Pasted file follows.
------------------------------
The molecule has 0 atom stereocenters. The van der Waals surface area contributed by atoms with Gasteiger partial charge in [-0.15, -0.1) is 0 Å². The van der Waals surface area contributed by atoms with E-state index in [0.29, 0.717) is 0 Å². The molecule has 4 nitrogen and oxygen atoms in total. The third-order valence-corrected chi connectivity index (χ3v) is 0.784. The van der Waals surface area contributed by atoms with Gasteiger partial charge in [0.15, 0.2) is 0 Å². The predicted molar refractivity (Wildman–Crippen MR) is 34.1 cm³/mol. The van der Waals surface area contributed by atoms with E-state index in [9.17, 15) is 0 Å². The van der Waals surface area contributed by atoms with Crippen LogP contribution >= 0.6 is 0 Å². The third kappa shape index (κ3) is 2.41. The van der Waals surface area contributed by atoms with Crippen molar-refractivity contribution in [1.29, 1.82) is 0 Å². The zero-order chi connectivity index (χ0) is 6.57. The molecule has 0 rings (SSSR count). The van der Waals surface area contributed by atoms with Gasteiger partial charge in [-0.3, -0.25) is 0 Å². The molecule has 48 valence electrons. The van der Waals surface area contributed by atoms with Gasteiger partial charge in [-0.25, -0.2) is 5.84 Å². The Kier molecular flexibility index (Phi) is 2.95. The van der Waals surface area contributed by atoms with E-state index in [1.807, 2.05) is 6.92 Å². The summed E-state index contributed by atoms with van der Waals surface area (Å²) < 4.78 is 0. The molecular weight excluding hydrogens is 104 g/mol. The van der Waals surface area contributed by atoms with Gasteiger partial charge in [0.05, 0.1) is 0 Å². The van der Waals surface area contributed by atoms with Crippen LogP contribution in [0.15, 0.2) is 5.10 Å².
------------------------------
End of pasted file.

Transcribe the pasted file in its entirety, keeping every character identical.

The molecule has 0 atom stereocenters. The van der Waals surface area contributed by atoms with Gasteiger partial charge in [-0.15, -0.1) is 0 Å². The van der Waals surface area contributed by atoms with E-state index in [0.29, 0.717) is 0 Å². The molecule has 4 nitrogen and oxygen atoms in total. The third-order valence-corrected chi connectivity index (χ3v) is 0.784. The van der Waals surface area contributed by atoms with Gasteiger partial charge in [0.15, 0.2) is 0 Å². The predicted molar refractivity (Wildman–Crippen MR) is 34.1 cm³/mol. The van der Waals surface area contributed by atoms with E-state index in [9.17, 15) is 0 Å². The van der Waals surface area contributed by atoms with Crippen LogP contribution >= 0.6 is 0 Å². The third kappa shape index (κ3) is 2.41. The van der Waals surface area contributed by atoms with Crippen molar-refractivity contribution in [1.29, 1.82) is 0 Å². The zero-order chi connectivity index (χ0) is 6.57. The molecule has 0 rings (SSSR count). The van der Waals surface area contributed by atoms with Gasteiger partial charge in [-0.3, -0.25) is 0 Å². The molecule has 48 valence electrons. The van der Waals surface area contributed by atoms with Gasteiger partial charge in [-0.25, -0.2) is 5.84 Å². The Kier molecular flexibility index (Phi) is 2.95. The van der Waals surface area contributed by atoms with E-state index in [1.807, 2.05) is 6.92 Å². The summed E-state index contributed by atoms with van der Waals surface area (Å²) < 4.78 is 0. The molecular weight excluding hydrogens is 104 g/mol. The van der Waals surface area contributed by atoms with Gasteiger partial charge in [0.05, 0.1) is 0 Å². The van der Waals surface area contributed by atoms with Crippen LogP contribution in [0.15, 0.2) is 5.10 Å².